San Sebastian, Sep 23 (AP/UNB) — Actor Danny DeVito has been honored with a lifetime achievement award at Spain's most prestigious film festival in the northern coastal city of San Sebastian.
DeVito, 73, received the award from the San Sebastian International Film Festival during Saturday's gala. The American comic film star is promoting the animated children's film "Smallfoot" at the festival.
DeVito won an Emmy and a Golden Globe for his role in the 1970-80's TV sitcom series "Taxi." Other career highlights include leading roles in the hit 1980s comedies "Throw Momma from the Train" and "Twins" and scores of endearing supporting parts.
He also shared an Oscar nomination for best picture as a producer of "Erin Brockovich" in 2000.
He currently stars in the TV series "It's Always Sunny in Philadelphia."
Dhaka, Sept 19 (UNB) - The muhurat (launching ceremony) of a film based on a novel penned by Road Transport and Bridges Minister Obaidul Quader was held at Dhaka Club on Wednesday.
The shooting of the film based on novel ‘Gangchil’ will begin from next month. Its story is based on the life of people living in coastal belt of Cox’s Bazar.
Quader, also Awami League General Secretary along with Information Minister Hasanul Haq Inu, Cultural Affairs Minister Asaduzzaman Noor, State Minister for Information Tarana Halim, Bangladesh Film Directors Association president Mushfiqur Rahman Gulzar, Actors Tarik Anam Khan, Ferdous Ahmed, Actress Purnima and Rituparna Sengupta from Kolkata took part in the launching ceremony.
Minister Obaidul Quader said “The politicians of the sub-continent do not write novel but I have written it. I want to project the real life story of coastal people and that’s why I spend a week with the coastal people in Cox’s Bazar after my jail release.”
The novel Gangchil has become the best seller after release in the Ekushey Boi Mela. The minister said it was beyond his imagination that a cinema would be produced based on his novel.
Hasanul Haq Inu said the movie will play an important role to portray the development of the country.
Asaduzzaman Noor said it is a great example of a politician’s creative work.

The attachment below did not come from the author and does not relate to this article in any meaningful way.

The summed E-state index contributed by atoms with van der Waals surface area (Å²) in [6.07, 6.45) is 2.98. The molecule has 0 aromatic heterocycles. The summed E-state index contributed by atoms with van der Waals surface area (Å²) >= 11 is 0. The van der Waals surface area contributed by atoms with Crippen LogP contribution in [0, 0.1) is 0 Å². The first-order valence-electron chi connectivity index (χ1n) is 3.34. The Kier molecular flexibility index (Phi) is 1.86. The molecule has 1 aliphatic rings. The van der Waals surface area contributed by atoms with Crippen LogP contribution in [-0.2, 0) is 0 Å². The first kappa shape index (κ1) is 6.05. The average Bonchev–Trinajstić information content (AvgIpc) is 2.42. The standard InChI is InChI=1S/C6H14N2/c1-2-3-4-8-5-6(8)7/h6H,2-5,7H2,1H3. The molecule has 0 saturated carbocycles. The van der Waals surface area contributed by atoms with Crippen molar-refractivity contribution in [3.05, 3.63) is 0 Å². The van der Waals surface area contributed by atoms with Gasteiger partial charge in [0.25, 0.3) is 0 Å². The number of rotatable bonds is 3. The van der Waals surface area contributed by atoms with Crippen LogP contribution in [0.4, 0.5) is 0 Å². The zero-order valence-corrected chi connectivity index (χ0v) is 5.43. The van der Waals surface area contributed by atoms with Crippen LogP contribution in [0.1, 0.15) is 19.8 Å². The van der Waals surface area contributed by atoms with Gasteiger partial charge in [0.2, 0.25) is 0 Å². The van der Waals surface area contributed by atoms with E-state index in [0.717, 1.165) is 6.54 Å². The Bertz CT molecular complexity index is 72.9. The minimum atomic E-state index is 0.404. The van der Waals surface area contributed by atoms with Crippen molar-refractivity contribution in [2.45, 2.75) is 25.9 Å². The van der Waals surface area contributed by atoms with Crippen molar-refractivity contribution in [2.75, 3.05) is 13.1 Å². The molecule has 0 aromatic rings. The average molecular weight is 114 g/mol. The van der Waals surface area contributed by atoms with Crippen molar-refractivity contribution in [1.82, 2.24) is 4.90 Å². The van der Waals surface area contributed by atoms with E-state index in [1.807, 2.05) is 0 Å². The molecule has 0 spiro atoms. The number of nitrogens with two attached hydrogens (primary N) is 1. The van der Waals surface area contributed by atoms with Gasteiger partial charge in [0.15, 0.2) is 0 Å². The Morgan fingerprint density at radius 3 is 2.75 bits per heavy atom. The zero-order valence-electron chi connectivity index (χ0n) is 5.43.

New York, Sep 19 (AP/UNB) — Julie Chen announced Tuesday that she was leaving the cast of the CBS daytime show "The Talk" a week after her husband, CBS Corp. boss Leslie Moonves, was ousted from the company due to sexual misconduct allegations.
Chen hadn't appeared on the show during its season-opening week last week. She wasn't on the set Tuesday, either, making her announcement via a taped message from the set of "Big Brother," the prime-time CBS show that she also hosts.
She made no mention of the case involving Moonves. On one episode of "Big Brother" last week, she pointedly signed off as "Julie Chen Moonves," when she usually doesn't use her married name professionally.
"Right now, I need to spend more time at home with my husband and my son," she said.
She's been with the show since its inception nine years ago, along with co-hosts Sara Gilbert and Sharon Osbourne. Chen called the trio "The Three Musketeers" in her goodbye message, played at the end of Tuesday's episode.
Chen appeared to fight back tears when thanking crew members, but quickly gathered her composure.
"I know this show and the sisterhood it stands for will continue on for many, many more years to come," she said.
She appeared to endorse "Dancing With the Stars" judge Carrie Ann Inaba as a successor. Inaba was filling in for Chen behind the show's desk on Tuesday. Chen was effectively the moderator of "The Talk," steering the show's conversation.
"The Talk" began strongly against "The View," the ABC show it is clearly modeled after, and even eclipsed its rival in the ratings four years ago. Since then, "The View" righted itself and has taken over first place.
It's the second traumatic television exit that Gilbert has endured this year. The actress who's in the "Roseanne" reboot also saw Roseanne Barr fired from that show for an offensive tweet.
"We love you, Julie," Gilbert said after the message aired.
Los Angeles, Sep 18 (AP/UNB) — Claire Foy of "The Crown" and Matthew Rhys of "The Americans" won top drama acting Emmys as Monday's ceremony spread its wealth around to streaming and cable but largely snubbed broadcasting and, largely, diversity.
"The Marvelous Mrs. Maisel," Amazon's freshman sitcom about a 1950s homemaker turned edgy stand-up comedian, took an early lead at the Emmy Awards, which gently mocked itself for its own lack of diverse winners.
"Mrs. Maisel" star Rachel Brosnahan was honored as best comedy actress, Alex Borstein earned the supporting actress trophy and the series creator, Amy Sherman-Palladino, nabbed writing and directing awards.
The field bested by Foy included last year's winner Elisabeth Moss for "The Handmaid's Tale" and Sandra Oh of "Killing Eve," who could have been the first actor of Asian descent to get a top drama award.
"This wasn't supposed to happen," said Foy, honored for her portrayal of Queen Elizabeth II in the Netflix series.
In a ceremony that started out congratulating TV academy voters for the most ethnically diverse field of nominees ever, the early awards all went to whites.
"Let's get it trending: #EmmysSoWhite," presenter James Corden joked at the midway point, riffing off an earlier tribute to Betty White.
"I want to say six awards, all white winners, and nobody has thanked Jesus yet," co-host Michael Che said, referring back to his earlier joke that only African-American and Republican winners do.
Then Regina King broke the string, with a best actress trophy in a limited series or movie for "Seven Seconds," which tracks the fallout from a white police officer's traffic accident involving a black teenager.
She was followed by Darren Criss, who won the lead acting award for the miniseries "The Assassination of Gianni Versace" and who is of Filipino descent.